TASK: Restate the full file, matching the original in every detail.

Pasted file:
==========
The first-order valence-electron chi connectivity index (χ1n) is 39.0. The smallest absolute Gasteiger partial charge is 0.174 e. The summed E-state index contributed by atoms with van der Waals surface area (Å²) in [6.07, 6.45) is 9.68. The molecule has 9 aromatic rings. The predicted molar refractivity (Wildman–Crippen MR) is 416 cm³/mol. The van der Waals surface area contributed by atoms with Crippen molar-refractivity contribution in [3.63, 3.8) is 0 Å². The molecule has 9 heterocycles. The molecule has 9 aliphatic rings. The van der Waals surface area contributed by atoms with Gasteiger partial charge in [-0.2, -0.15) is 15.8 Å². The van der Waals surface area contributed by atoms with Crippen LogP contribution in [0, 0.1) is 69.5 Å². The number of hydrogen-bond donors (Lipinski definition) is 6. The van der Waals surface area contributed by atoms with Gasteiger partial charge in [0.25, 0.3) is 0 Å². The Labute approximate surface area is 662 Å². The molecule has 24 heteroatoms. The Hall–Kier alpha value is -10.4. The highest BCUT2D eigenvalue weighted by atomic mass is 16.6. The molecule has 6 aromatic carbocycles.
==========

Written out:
The first-order valence-electron chi connectivity index (χ1n) is 39.0. The smallest absolute Gasteiger partial charge is 0.174 e. The summed E-state index contributed by atoms with van der Waals surface area (Å²) in [6.07, 6.45) is 9.68. The molecule has 9 aromatic rings. The predicted molar refractivity (Wildman–Crippen MR) is 416 cm³/mol. The van der Waals surface area contributed by atoms with Crippen molar-refractivity contribution in [3.63, 3.8) is 0 Å². The molecule has 9 heterocycles. The molecule has 9 aliphatic rings. The van der Waals surface area contributed by atoms with Gasteiger partial charge in [-0.2, -0.15) is 15.8 Å². The van der Waals surface area contributed by atoms with Crippen LogP contribution in [0, 0.1) is 69.5 Å². The number of hydrogen-bond donors (Lipinski definition) is 6. The van der Waals surface area contributed by atoms with Gasteiger partial charge in [0.25, 0.3) is 0 Å². The Labute approximate surface area is 662 Å². The molecule has 24 heteroatoms. The Hall–Kier alpha value is -10.4. The highest BCUT2D eigenvalue weighted by atomic mass is 16.6. The molecule has 6 aromatic carbocycles.